Author Contributions

Conceptualization, O.P., M.P. and I.G.M.; methodology, O.P., M.P., M.V.B., T.N.R. and I.G.M.; validation, O.P., M.P. and M.V.B.; formal analysis, O.P., M.P., P.K., T.N.R. and M.V.B.; investigation, O.P., M.P., M.V.B., P.K., T.N.R. and I.G.M.; data curation, O.P., M.P. and M.V.B.; writing—original draft preparation, I.G.M.; writing—review and editing, O.P., M.P., M.V.B. and T.N.R.; visualization, O.P., M.P., M.V.B. and I.G.M.; supervision, I.G.M.; funding acquisition, O.P. and I.G.M. All authors have read and agreed to the published version of the manuscript.


This work is part of the PRIMA programme supported by the European Union. Project title: “Innovative sustainable organic sea fennel (Crithmum maritimum L.)-based cropping systems to boost agrobiodiversity, profitability, circularity, and resilience to climate changes in Mediterranean small farms” (acronym: SEAFENNEL4MED) (, accessed on 23 March 2023)).

Data Availability Statement

Not applicable.


The authors would like to thank Martina Čagalj from the University Department of Marine Studies (Split, Croatia) for their help in plant material sampling. The authors are also thankful for the scientific research equipment financed by the EU grant “Functional integration of the University of Split, PMFST, PFST and KTFST through the development of the scientific and research infrastructure” (KK.

Conflicts of Interest

The authors declare no conflict of interest. The funders had no role in the design of the study; in the collection, analyses, or interpretation of data; in the writing of the manuscript; or in the decision to publish the results.


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Figure 1. GC-MS total ion chromatogram of sea fennel essential oil obtained hydro-distillation (a) and microwave-assisted hydro-distillation (b). Peak assignment is given in Table 1.
Figure 1. GC-MS total ion chromatogram of sea fennel essential oil obtained hydro-distillation (a) and microwave-assisted hydro-distillation (b). Peak assignment is given in Table 1.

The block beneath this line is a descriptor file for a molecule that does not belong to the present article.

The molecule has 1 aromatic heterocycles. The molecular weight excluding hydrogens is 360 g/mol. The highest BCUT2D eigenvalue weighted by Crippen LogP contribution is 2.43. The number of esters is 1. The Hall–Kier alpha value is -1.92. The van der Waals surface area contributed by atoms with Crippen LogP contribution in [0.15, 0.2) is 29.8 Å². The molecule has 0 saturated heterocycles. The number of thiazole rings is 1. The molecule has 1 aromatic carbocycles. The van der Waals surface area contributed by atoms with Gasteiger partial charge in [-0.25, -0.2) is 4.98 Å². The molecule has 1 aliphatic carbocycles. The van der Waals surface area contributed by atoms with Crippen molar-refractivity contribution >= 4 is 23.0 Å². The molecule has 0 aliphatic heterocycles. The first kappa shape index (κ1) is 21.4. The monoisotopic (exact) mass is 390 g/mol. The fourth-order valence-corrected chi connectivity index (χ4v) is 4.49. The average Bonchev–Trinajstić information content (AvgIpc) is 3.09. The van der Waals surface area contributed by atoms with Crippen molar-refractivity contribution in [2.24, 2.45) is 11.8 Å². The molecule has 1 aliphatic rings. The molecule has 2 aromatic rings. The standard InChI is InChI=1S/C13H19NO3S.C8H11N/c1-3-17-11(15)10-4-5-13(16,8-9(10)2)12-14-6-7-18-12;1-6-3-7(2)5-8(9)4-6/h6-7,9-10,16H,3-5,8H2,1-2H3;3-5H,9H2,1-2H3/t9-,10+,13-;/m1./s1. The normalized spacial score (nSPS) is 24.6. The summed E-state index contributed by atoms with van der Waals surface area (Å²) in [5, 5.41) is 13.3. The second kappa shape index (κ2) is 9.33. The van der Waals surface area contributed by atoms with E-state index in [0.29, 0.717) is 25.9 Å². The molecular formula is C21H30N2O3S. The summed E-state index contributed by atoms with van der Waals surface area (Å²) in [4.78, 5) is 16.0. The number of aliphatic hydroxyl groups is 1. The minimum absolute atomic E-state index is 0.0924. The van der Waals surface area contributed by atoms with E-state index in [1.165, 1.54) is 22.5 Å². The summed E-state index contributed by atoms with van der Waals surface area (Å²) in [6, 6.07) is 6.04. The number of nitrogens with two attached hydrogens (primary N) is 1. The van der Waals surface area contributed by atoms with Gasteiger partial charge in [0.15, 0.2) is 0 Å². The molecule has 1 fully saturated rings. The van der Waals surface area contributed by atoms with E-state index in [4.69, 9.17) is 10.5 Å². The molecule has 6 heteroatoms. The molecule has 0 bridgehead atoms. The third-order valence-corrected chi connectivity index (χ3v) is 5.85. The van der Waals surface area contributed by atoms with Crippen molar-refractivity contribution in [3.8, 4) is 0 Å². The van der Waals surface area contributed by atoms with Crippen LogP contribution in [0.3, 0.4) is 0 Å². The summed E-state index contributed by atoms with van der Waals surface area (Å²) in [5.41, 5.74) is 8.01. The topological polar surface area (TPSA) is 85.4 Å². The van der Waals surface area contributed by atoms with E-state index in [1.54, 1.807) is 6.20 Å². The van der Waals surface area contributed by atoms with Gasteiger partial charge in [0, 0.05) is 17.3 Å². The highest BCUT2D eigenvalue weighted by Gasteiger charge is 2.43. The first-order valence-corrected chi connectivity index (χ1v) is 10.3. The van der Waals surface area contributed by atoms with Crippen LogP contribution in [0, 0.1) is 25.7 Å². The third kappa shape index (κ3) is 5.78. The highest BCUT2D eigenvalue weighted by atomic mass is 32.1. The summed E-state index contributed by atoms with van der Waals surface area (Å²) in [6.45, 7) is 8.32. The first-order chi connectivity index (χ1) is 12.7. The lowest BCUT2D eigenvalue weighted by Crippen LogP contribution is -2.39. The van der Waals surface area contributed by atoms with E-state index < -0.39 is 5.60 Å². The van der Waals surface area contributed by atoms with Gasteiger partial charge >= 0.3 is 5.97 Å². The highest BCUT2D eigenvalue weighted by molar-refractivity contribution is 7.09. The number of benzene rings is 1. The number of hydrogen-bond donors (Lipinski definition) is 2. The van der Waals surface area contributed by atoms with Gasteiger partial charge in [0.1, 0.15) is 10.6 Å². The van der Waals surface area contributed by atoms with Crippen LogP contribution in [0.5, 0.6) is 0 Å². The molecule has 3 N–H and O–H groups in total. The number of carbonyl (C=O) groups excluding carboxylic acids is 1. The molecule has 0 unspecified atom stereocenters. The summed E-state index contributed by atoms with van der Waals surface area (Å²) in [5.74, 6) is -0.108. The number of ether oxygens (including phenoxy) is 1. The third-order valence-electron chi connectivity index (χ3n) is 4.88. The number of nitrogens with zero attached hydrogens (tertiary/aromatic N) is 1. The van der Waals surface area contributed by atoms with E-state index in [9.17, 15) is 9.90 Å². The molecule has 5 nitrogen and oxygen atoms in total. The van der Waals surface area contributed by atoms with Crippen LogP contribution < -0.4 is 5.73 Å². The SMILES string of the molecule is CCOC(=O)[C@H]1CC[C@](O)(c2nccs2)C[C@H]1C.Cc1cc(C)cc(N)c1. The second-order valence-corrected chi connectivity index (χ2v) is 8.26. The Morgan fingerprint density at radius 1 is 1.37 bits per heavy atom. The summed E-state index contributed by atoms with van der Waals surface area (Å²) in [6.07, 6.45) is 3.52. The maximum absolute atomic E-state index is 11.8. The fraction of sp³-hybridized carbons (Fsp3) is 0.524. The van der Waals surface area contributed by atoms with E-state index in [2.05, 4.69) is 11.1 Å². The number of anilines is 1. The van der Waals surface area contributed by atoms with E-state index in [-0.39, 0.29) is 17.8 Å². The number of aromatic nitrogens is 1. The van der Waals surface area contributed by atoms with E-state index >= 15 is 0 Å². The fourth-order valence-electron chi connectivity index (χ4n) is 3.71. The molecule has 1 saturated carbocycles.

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Figure 2. GC-MS total ion chromatogram of sea fennel hydrolates obtained hydro-distillation (a) and microwave-assisted hydro-distillation (b). Peak assignment is given in Table 2.
Figure 2. GC-MS total ion chromatogram of sea fennel hydrolates obtained hydro-distillation (a) and microwave-assisted hydro-distillation (b). Peak assignment is given in Table 2.
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Figure 3. HPLC chromatogram of residual wastewater extracts after essential oil extraction by hydro-distillation (a) and microwave-assisted hydro-distillation (b). Peak assignment is given in Table 3.
Figure 3. HPLC chromatogram of residual wastewater extracts after essential oil extraction by hydro-distillation (a) and microwave-assisted hydro-distillation (b). Peak assignment is given in Table 3.
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Figure 4. Major components detected in sea fennel essential oils, hydrolates and residual wastewater.
Figure 4. Major components detected in sea fennel essential oils, hydrolates and residual wastewater.
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Table 1. Chemical composition of sea fennel essential oils isolated by hydro-distillation (HD) and microwave-assisted hydro-distillation (MHD), analysed by gas chromatography coupled with mass spectrometry (GC-MS).
Table 1. Chemical composition of sea fennel essential oils isolated by hydro-distillation (HD) and microwave-assisted hydro-distillation (MHD), analysed by gas chromatography coupled with mass spectrometry (GC-MS).
No.ComponentRtLRILiterature LRIHD (%)MHD (%)Mode of Identification
1.α-thujene5.9899269240.69 ± 0.130.50 ± 0.09GC, MS
2.α-pinene6.1959329324.26 ± 0.842.33 ± 0.44GC, MS
3.camphene6.608946946trndGC, MS
4.sabinene7.41097296925.24 ± 2.6427.81 ± 4.30GC, MS
5.ß-pinene7.9869919741.77 ± 0.431.14 ± 0.26GC, MS
6.α-terpinene8.897101610141.12 ± 0.050.72 ± 0.09GC, MS
7.p-cymene9.175102310201.84 ± 0.652.53 ± 0.09GC, MS
8.limonene9.3371027102451.38 ± 4.4253.05 ± 5.20GC, MS
9.(E)-ß-ocimene9.698103710444.04 ± 0.592.96 ± 0.38GC, MS
10.γ-terpinene10.506105710547.12 ± 0.736.54 ± 0.43GC, MS
11.(Z)-sabinene hydrate10.820106510650.14 ± 0.130.41 ± 0.06GC, MS
12.terpinolene11.689108810860.38 ± 0.080.15 ± 0.03GC, MS
13.linalool12.07310971095nd0.38 ± 0.06GC, MS
14.(E)-p-mentha-2,8-dien-1-ol13.0241120-trndGC, MS
15.terpinen-4-ol15.438117711741.76 ± 0.041.30 ± 0.31GC, MS
Total identified (%) 99.8299.74
Total non-oxygenated compounds
Total oxygenated compounds
Rt—Retention time, LRI—Linear Retention Index, tr—traces (<0.10%), nd—not detected.
Table 2. HS-SPME-GC-MS analysis of sea fennel hydrolates obtained by hydro-distillation (HD) and microwave-assisted hydro-distillation (MHD).
Table 2. HS-SPME-GC-MS analysis of sea fennel hydrolates obtained by hydro-distillation (HD) and microwave-assisted hydro-distillation (MHD).